Woolf portrays the fascinations of self-discovery through relationships with other people, and she also looks into the intricacies of love–are we aware of love? Katharine Hilbery is beautiful and privileged but uncertain of her future. She must choose between becoming engaged to the oddly prosaic poet William, and her dangerous attraction to the lower-class Ralph. As she struggles to decide, the lives of two other women - women’s rights activist Mary Datchet and Katharine’s mother, struggling to weave together the documents, events and memories of her father’s life into a biography - impinge on hers with unexpected and intriguing consequences. Virginia Woolf’s light, delicate second novel is both a love story and a social comedy, yet it also subtly undermines these traditions, questioning a woman’s role and the very nature of experience. A superb book that you will remember long after you read it. Making your own discovery is part of its charm.
664 pages, with a reading time of ~10.25 hours (166,178 words), and first published in 1919. This DRM-Free edition published by epubBooks, 2010.
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It was a Sunday evening in October, and in common with many other young ladies of her class, Katharine Hilbery was pouring out tea. Perhaps a fifth part of her mind was thus occupied, and the remaining parts leapt over the little barrier of day which interposed between Monday morning and this rather subdued moment, and played with the things one does voluntarily and normally in the daylight. But although she was silent, she was evidently mistress of a situation which was familiar enough to her, and inclined to let it take its way for the six hundredth time, perhaps, without bringing into play any of her unoccupied faculties. A single glance was enough to show that Mrs. Hilbery was so rich in the gifts which make tea-parties of elderly distinguished people successful, that she scarcely needed any help from her daughter, provided that the tiresome business of teacups and bread and butter was discharged for her.
Considering that the little party had been seated round the tea-table for less than twenty minutes, the animation observable on their faces, and the amount of sound they were producing collectively, were very creditable to the hostess. It suddenly came into Katharine’s mind that if some one opened the door at this moment he would think that they were enjoying themselves; he would think, “What an extremely nice house to come into!” and instinctively she laughed, and said something to increase the noise, for the credit of the house presumably, since she herself had not been feeling exhilarated. At the very same moment, rather to her amusement, the door was flung open, and a young man entered the room. Katharine, as she shook hands with him, asked him, in her own mind, “Now, do you think we’re enjoying ourselves enormously?”… “Mr. Denham, mother,” she said aloud, for she saw that her mother had forgotten his name.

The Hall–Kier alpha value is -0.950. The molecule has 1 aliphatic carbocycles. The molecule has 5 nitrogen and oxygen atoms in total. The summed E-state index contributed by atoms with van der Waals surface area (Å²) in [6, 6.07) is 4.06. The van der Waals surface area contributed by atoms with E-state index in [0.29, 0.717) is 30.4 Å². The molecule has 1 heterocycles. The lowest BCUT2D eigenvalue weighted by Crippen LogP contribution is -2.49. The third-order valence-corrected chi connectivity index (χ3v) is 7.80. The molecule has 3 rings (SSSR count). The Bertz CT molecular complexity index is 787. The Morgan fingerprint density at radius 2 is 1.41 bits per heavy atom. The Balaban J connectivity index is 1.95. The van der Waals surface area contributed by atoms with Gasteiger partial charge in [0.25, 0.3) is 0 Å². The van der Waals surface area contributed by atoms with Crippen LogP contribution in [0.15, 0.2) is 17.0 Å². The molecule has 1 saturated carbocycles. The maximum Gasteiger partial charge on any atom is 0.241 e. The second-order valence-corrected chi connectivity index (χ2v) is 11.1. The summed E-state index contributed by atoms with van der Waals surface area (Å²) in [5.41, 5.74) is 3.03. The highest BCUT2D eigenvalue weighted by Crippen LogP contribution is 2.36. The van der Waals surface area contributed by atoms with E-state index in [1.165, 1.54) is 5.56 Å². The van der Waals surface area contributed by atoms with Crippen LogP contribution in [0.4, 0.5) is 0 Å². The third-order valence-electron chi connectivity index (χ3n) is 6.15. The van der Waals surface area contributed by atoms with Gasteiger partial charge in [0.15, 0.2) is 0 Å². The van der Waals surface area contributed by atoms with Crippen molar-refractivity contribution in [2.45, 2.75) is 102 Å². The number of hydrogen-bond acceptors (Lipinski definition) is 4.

That fact was perceptible to Mr. Denham also, and increased the awkwardness which inevitably attends the entrance of a stranger into a room full of people much at their ease, and all launched upon sentences. At the same time, it seemed to Mr. Denham as if a thousand softly padded doors had closed between him and the street outside. A fine mist, the etherealized essence of the fog, hung visibly in the wide and rather empty space of the drawing-room, all silver where the candles were grouped on the tea-table, and ruddy again in the firelight. With the omnibuses and cabs still running in his head, and his body still tingling with his quick walk along the streets and in and out of traffic and foot-passengers, this drawing-room seemed very remote and still; and the faces of the elderly people were mellowed, at some distance from each other, and had a bloom on them owing to the fact that the air in the drawing-room was thickened by blue grains of mist. Mr. Denham had come in as Mr. Fortescue, the eminent novelist, reached the middle of a very long sentence. He kept this suspended while the newcomer sat down, and Mrs. Hilbery deftly joined the severed parts by leaning towards him and remarking:
“Now, what would you do if you were married to an engineer, and had to live in Manchester, Mr. Denham?”
“Surely she could learn Persian,” broke in a thin, elderly gentleman. “Is there no retired schoolmaster or man of letters in Manchester with whom she could read Persian?”
“A cousin of ours has married and gone to live in Manchester,” Katharine explained. Mr. Denham muttered something, which was indeed all that was required of him, and the novelist went on where he had left off. Privately, Mr. Denham cursed himself very sharply for having exchanged the freedom of the street for this sophisticated drawing-room, where, among other disagreeables, he certainly would not appear at his best. He glanced round him, and saw that, save for Katharine, they were all over forty, the only consolation being that Mr. Fortescue was a considerable celebrity, so that to-morrow one might be glad to have met him.
“Have you ever been to Manchester?” he asked Katharine.
“Never,” she replied.
“Why do you object to it, then?”
Katharine stirred her tea, and seemed to speculate, so Denham thought, upon the duty of filling somebody else’s cup, but she was really wondering how she was going to keep this strange young man in harmony with the rest. She observed that he was compressing his teacup, so that there was danger lest the thin china might cave inwards. She could see that he was nervous; one would expect a bony young man with his face slightly reddened by the wind, and his hair not altogether smooth, to be nervous in such a party. Further, he probably disliked this kind of thing, and had come out of curiosity, or because her father had invited him–anyhow, he would not be easily combined with the rest.